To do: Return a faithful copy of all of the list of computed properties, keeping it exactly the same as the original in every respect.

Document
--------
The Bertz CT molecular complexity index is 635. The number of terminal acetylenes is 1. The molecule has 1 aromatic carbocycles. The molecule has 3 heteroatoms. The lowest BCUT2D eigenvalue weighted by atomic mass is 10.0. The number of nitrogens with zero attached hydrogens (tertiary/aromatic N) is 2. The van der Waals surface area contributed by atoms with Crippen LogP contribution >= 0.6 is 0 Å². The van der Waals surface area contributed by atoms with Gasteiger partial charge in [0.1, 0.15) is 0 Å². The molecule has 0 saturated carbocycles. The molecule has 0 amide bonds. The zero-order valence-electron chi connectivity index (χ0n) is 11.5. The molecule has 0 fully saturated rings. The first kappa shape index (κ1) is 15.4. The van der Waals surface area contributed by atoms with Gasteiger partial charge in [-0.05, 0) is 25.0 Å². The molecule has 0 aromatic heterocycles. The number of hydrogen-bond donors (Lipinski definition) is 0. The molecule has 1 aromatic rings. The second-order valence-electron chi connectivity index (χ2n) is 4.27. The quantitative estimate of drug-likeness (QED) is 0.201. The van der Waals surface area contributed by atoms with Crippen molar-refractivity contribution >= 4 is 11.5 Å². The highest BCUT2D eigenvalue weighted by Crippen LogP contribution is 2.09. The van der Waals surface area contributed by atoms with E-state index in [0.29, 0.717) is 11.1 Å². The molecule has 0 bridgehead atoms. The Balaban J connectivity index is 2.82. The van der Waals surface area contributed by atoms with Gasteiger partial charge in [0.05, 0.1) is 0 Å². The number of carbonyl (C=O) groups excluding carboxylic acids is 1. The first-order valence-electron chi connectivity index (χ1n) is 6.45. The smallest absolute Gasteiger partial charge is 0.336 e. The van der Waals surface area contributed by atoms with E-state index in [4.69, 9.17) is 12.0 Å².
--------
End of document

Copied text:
The Bertz CT molecular complexity index is 635. The number of terminal acetylenes is 1. The molecule has 1 aromatic carbocycles. The molecule has 3 heteroatoms. The lowest BCUT2D eigenvalue weighted by atomic mass is 10.0. The number of nitrogens with zero attached hydrogens (tertiary/aromatic N) is 2. The van der Waals surface area contributed by atoms with Crippen LogP contribution >= 0.6 is 0 Å². The van der Waals surface area contributed by atoms with Gasteiger partial charge in [0.1, 0.15) is 0 Å². The molecule has 0 saturated carbocycles. The molecule has 0 amide bonds. The zero-order valence-electron chi connectivity index (χ0n) is 11.5. The molecule has 0 fully saturated rings. The first kappa shape index (κ1) is 15.4. The van der Waals surface area contributed by atoms with Gasteiger partial charge in [-0.05, 0) is 25.0 Å². The molecule has 0 aromatic heterocycles. The number of hydrogen-bond donors (Lipinski definition) is 0. The molecule has 1 aromatic rings. The second-order valence-electron chi connectivity index (χ2n) is 4.27. The quantitative estimate of drug-likeness (QED) is 0.201. The van der Waals surface area contributed by atoms with Crippen molar-refractivity contribution >= 4 is 11.5 Å². The highest BCUT2D eigenvalue weighted by Crippen LogP contribution is 2.09. The van der Waals surface area contributed by atoms with E-state index in [0.29, 0.717) is 11.1 Å². The molecule has 0 bridgehead atoms. The Balaban J connectivity index is 2.82. The van der Waals surface area contributed by atoms with Gasteiger partial charge in [0.05, 0.1) is 0 Å². The number of carbonyl (C=O) groups excluding carboxylic acids is 1. The first-order valence-electron chi connectivity index (χ1n) is 6.45. The smallest absolute Gasteiger partial charge is 0.336 e. The van der Waals surface area contributed by atoms with E-state index in [4.69, 9.17) is 12.0 Å².